By Nathan Mayberg
KIAMESHA LAKE July 26, 2005 A religious community located off of Gibber Road in Kiamesha Lake has filed a petition seeking to incorporate itself as its own village within the Town of Thompson.
The community whose roads include Feldman Circle, Gafen Lane, Silver Terrace and Yeshiva Road would call themselves the Village of Ateres.
The Town of Thompson Board is not so willing to let that happen, however.
In an emergency meeting yesterday, Supervisor Anthony Cellini said he is concerned about the negative impact such a move would have on the towns taxes and infrastructure. Cellini and the board indicated they do not want to see a community like Orange Countys controversial Kiryas Joel in their town.
The property totals 377.54 acres and includes a year-round yeshiva (religious school). According to the groups liaison, Chayim Fried, there are currently 53 families who live there year-round, along with between 200-300 yeshiva students.
The town may object to their ability to form a village, based on the possibility that not all of the residents are regular inhabitants. Michael Mednick, the Town of Thompson attorney, said that state law requires 500 regular inhabitants before a community can incorporate itself into a village.
Fried said his group wants to start its own village because building and developing in the town takes more time. It will be easier for us to build [as a village].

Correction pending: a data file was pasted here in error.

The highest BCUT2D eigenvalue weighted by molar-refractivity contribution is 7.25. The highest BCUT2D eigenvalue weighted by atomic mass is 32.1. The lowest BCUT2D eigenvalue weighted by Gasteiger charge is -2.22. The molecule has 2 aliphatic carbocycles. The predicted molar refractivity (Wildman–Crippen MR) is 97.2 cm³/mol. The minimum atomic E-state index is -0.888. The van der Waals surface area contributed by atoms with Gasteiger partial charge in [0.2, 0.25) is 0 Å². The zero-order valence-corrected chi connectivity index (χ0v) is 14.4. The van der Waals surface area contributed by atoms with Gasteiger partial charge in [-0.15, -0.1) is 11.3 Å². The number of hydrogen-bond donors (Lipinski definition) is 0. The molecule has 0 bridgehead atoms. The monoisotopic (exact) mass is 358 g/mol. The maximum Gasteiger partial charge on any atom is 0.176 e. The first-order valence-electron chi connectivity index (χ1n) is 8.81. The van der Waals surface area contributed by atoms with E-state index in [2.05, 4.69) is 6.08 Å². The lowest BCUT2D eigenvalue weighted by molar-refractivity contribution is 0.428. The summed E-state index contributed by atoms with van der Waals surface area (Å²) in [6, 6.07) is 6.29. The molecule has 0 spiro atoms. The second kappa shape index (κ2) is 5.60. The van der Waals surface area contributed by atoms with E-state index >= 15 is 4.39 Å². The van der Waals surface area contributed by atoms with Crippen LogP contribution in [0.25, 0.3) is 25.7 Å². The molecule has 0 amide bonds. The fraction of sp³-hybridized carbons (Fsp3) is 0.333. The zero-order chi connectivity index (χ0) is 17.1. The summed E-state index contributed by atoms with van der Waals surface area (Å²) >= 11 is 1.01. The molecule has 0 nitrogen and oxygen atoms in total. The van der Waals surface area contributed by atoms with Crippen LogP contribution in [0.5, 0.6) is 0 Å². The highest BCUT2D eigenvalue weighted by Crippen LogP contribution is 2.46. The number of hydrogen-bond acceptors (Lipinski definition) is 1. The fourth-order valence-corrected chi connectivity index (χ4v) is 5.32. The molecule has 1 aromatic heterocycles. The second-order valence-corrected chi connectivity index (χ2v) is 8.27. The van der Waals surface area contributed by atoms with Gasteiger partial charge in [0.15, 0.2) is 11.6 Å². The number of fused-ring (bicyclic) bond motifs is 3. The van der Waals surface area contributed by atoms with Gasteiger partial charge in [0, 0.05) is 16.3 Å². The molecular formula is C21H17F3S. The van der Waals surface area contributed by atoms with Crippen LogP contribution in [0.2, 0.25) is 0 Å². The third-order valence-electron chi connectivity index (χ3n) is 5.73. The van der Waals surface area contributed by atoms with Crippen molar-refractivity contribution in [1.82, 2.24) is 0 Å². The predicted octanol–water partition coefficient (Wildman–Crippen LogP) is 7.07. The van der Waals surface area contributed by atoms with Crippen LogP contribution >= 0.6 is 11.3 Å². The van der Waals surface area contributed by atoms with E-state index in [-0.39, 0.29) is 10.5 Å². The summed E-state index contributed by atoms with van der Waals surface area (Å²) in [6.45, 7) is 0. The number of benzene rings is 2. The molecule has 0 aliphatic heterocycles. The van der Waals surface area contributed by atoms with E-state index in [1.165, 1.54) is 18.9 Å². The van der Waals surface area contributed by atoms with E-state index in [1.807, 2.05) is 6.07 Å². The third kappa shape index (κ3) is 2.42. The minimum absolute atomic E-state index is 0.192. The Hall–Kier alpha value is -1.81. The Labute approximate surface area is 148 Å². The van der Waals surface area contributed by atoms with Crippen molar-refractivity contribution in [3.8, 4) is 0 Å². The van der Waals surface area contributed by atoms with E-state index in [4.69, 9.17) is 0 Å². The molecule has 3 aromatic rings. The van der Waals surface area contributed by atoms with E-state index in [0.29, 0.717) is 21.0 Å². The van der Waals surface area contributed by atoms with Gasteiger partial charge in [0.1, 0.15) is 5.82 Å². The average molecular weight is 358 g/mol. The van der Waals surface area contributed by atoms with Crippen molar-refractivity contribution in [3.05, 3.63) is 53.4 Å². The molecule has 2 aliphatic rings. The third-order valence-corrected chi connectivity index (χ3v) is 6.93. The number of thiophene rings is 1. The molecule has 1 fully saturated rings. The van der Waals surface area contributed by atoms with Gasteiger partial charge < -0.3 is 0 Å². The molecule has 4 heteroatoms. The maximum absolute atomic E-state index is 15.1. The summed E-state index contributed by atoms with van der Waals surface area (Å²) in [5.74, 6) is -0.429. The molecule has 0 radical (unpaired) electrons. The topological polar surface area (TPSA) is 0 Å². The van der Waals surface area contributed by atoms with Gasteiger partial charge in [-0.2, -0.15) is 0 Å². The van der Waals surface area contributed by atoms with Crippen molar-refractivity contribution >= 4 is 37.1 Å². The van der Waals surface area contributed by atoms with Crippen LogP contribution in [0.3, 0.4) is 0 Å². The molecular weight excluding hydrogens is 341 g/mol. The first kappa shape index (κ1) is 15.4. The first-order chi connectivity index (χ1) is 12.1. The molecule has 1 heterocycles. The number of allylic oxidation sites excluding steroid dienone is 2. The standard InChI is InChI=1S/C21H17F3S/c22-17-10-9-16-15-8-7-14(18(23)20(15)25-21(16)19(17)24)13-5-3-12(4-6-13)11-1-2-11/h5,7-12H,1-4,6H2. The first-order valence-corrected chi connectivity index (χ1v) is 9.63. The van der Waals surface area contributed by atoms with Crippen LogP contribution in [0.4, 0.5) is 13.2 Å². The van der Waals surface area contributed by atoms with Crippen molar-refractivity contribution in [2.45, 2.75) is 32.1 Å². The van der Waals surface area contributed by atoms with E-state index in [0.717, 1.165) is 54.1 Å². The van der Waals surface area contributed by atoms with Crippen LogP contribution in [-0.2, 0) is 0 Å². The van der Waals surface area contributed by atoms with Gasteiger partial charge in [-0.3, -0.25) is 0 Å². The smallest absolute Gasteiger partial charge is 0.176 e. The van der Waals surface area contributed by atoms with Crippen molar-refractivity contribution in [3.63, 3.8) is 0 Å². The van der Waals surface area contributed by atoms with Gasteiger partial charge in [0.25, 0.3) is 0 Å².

Cellini and Town Councilman William Rieber said the issue is about zoning. The community wants to be able to build at a higher density than the town code allows. Fried said he is looking to bring several hundred more people up from Rockland County into this community.
Cellini said the matter will likely go to litigation. First, there will be a hearing the town will select a date at its next board meeting on August 2. That date will likely be within two weeks after the meeting.
According to Mednicks interpretation of the law, Cellini would preside over the hearing and decide whether the community has filed its petition in the correct manner and is following state law. Town Councilman John Washington is expected to object to the groups procedure.
This will not be an easy task on both sides, said Cellini.
According to figures provided by Cellini, the taxable value of the community is over $8 million. They are assessed at approximately $9.3 million but receive over $400,000 in tax exemptions for religious-related activities. They pay approximately $269,400 in county, school and town taxes combined. If the village separated itself from the town, they could have their own assessor.
Fried said he would still like to use the towns services. But by becoming a village, their tax rate would be less. Those services include fire protection, sewer hookup, road maintenance and plowing.
Our concern is whether our infrastructure can handle what we have now, said Cellini.
Fried is confident that the law is on his communitys side.
If everything is according to the law, they have to let us [become a village], said Fried.